China’s Internet censors are really outdoing themselves with the Southern Weekend scandal. Not only have they blocked searches for “Southern Weekend” on Sina Weibo and other microblogs, they’re making some attempts to block discussion within the Chinese diaspora.
Some writers at Tech in Asia conducted a little experiment today with WeChat (Weixin), a Chinese texting app developed by Tencent, and found trying to type Southern Weekend in Chinese resulted in this Orwellian message:
The message “南方周末” you sent contains restricted words. Please check it again.
Not easily defeated, they tried again.
We’ve tested it out going from users in China to Thailand (blocked), Thailand to China (blocked), and even Thailand to Singapore (blocked); the prohibited words are not sent at all. The name of the magazine can be sent in English.
Thoughts on why it’s not blocked in English?
In related matters, China Digital Times has a full rundown of search terms blocked on Sina Weibo thanks to Southern Weekend:
- south (南): nán
- place (方): fāng
- week (周): zhōu
- end (末): mò
January 7 onwards
- nf + zm
- read and understand China (读懂中国): Southern Weekly’s motto is “Here, read and understand China” (在这里，读懂中国)
- China dream (中国梦): The title of the original Southern Weekly editorial was “China’s Dream, the Dream of Constitutionalism” (中国梦宪政梦).
- constitutional government (宪政): Also translated as “constitutionalism.”
- censor (审查)
- propaganda department (宣传部)
- Central Propaganda [Department] (中宣)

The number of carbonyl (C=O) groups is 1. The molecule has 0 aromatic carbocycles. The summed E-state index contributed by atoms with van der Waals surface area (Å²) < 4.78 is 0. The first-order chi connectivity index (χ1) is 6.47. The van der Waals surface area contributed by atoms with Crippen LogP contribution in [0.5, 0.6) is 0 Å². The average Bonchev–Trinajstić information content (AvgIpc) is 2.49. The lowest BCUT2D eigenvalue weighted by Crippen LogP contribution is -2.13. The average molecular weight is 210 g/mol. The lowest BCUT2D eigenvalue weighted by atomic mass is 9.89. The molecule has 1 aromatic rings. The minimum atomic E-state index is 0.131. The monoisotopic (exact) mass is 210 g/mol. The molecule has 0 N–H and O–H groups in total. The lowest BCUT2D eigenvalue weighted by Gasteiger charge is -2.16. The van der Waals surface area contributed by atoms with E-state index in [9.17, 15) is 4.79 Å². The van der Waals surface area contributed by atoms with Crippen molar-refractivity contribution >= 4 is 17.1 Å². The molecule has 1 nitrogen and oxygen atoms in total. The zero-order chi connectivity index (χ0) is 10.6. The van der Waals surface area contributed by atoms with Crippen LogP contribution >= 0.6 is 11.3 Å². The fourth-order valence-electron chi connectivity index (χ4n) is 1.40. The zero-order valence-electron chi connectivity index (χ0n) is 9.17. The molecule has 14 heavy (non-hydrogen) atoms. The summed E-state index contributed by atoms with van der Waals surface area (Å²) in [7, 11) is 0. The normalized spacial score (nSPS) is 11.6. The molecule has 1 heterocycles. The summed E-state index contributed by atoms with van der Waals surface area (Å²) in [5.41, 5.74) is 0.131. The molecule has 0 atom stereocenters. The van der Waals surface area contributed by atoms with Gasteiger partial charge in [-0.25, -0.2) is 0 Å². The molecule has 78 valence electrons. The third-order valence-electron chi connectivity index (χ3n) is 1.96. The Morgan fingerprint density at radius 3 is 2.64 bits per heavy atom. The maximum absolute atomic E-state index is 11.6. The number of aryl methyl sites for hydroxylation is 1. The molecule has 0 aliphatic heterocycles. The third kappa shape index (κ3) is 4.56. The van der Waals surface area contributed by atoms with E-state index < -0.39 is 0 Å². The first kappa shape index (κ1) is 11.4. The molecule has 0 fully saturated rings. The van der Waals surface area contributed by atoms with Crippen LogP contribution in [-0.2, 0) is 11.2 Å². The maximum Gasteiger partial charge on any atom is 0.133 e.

- violate the constitution (违宪)
- dedication message (献词)
- message of greeting (贺词)
Nonetheless, South China Morning Post assures us that celebrities are finding their way to voice their opinions via social media:
[Former Google China chief Li Kaifu], a Taiwanese-born American, said on his microblog: “From now on, I will only talk about east, west and north, as well as Monday through to Friday” – omitting references to the south or the weekend. The newspaper’s Chinese name is literally translated as “Southern Weekend”.
Personally, I think “restricted words” sounds like a great title for a high school poem, or a linguistics dissertation.
UPDATE, 1/12, 2:09 pm: Tencent called the case a “glitch,” but Tech in Asia replies, “But there’s clear evidence (see the screenshot collage above) of very specific ‘sensitive’ phrases being blocked by the app – particularly the Chinese name of the outspoken magazine Southern Weekend.”
Now China’s WeChat App is Censoring Its Users Globally (Tech in Asia)